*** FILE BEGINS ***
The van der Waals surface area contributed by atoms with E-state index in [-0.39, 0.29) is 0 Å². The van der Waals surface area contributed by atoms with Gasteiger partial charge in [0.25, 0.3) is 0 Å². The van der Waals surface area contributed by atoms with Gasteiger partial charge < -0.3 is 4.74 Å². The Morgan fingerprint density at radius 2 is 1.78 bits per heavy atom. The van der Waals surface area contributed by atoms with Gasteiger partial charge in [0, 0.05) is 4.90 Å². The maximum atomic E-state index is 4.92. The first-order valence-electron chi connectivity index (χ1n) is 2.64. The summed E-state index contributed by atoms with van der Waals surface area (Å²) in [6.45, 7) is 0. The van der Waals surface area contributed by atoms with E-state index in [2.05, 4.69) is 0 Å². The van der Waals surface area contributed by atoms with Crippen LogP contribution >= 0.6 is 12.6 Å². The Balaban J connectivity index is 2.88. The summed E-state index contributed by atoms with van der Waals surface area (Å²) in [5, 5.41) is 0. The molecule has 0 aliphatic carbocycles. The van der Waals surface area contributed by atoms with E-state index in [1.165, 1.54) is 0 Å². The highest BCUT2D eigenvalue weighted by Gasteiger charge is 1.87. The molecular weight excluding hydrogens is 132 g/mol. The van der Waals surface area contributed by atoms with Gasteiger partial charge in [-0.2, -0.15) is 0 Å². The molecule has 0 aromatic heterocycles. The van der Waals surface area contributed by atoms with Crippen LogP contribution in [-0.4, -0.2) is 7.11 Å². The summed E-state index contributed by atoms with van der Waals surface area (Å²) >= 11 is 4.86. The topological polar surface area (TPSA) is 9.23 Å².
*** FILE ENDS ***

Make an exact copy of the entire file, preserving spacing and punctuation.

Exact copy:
The van der Waals surface area contributed by atoms with E-state index in [-0.39, 0.29) is 0 Å². The van der Waals surface area contributed by atoms with Gasteiger partial charge in [0.25, 0.3) is 0 Å². The van der Waals surface area contributed by atoms with Gasteiger partial charge < -0.3 is 4.74 Å². The Morgan fingerprint density at radius 2 is 1.78 bits per heavy atom. The van der Waals surface area contributed by atoms with Gasteiger partial charge in [0, 0.05) is 4.90 Å². The maximum atomic E-state index is 4.92. The first-order valence-electron chi connectivity index (χ1n) is 2.64. The summed E-state index contributed by atoms with van der Waals surface area (Å²) in [6.45, 7) is 0. The van der Waals surface area contributed by atoms with E-state index in [2.05, 4.69) is 0 Å². The van der Waals surface area contributed by atoms with Crippen LogP contribution >= 0.6 is 12.6 Å². The Balaban J connectivity index is 2.88. The summed E-state index contributed by atoms with van der Waals surface area (Å²) in [5, 5.41) is 0. The molecule has 0 aliphatic carbocycles. The van der Waals surface area contributed by atoms with E-state index in [1.165, 1.54) is 0 Å². The highest BCUT2D eigenvalue weighted by Gasteiger charge is 1.87. The molecular weight excluding hydrogens is 132 g/mol. The van der Waals surface area contributed by atoms with Gasteiger partial charge in [-0.2, -0.15) is 0 Å². The molecule has 0 aromatic heterocycles. The van der Waals surface area contributed by atoms with Crippen LogP contribution in [-0.4, -0.2) is 7.11 Å². The summed E-state index contributed by atoms with van der Waals surface area (Å²) >= 11 is 4.86. The topological polar surface area (TPSA) is 9.23 Å².